Some of the rather odd looking Scupernong grapes on the vine.

Some of the rather odd-looking Scupernong grapes on the vine.

No, it’s not April the 1st, and no, the Scuppernong grape is not a figment of my fevered imagination.

Known as “The South’s Supergrape”, the Scuppernong is actually a bona fide varietal (albeit it non-vinifera… it’s vitis rotundifolia), extremely resistant to extreme heat, amazingly high in antioxidants, and possessing a seriously thick skin. Grown all over the southeastern states from southern Virginia down to Florida, legend has it that Scuppernong grapes made some of the very first wine in the United States. The Scuppernong is actually the state fruit of Northern Carolina.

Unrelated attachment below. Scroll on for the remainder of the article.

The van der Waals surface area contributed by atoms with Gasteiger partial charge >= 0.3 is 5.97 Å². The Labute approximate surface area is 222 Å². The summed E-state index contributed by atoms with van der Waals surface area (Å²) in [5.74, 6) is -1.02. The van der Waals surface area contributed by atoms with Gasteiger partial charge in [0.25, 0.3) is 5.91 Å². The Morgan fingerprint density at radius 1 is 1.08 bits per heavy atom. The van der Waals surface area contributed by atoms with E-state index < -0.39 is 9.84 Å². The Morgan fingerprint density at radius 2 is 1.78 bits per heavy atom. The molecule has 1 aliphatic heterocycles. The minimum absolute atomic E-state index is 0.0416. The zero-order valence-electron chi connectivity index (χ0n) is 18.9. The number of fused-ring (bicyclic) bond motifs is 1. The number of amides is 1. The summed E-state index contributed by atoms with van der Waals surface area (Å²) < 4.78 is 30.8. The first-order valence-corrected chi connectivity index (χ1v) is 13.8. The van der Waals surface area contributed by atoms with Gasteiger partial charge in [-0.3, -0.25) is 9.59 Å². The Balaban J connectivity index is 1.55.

As one would imagine, there’s a fair bit of history surrounding this grape. First discovered by the famed Florentine Navigator Giovanni de Verrazzano in 1524 in North Carolina’s Cape Fear River Valley, these bulbous, jawbreaker-sized grapes are a bronze/green variety of the Muscadine family. The enormous “mother vine”, covering an entire acre of land, was discovered on the island of Roanoke in 1584 by Explorers sent by Sir Walter Raleigh. This ancient bush vine produces grapes until this day, possibly the oldest cultivated vines in the world.

Scuppernong wines were also allegedly the favoured tipple of Thomas Jefferson, with him supposedly making his own from the grapes at Monticello.

Although some dry versions do exist, the vast majority of wines made with Scuppernong tend towards the sweeter side of the spectrum. There is still an avid following for these lush, sweet, usually low-acid wines in many of the southern states, although you’ll rarely see a bottle outwith this particular area.

Jamie Drummond

Edinburgh-born/Toronto-based Sommelier, consultant, writer, judge, and educator Jamie Drummond is the Director of Programs/Editor of Good Food Revolution… And that was a new one for him.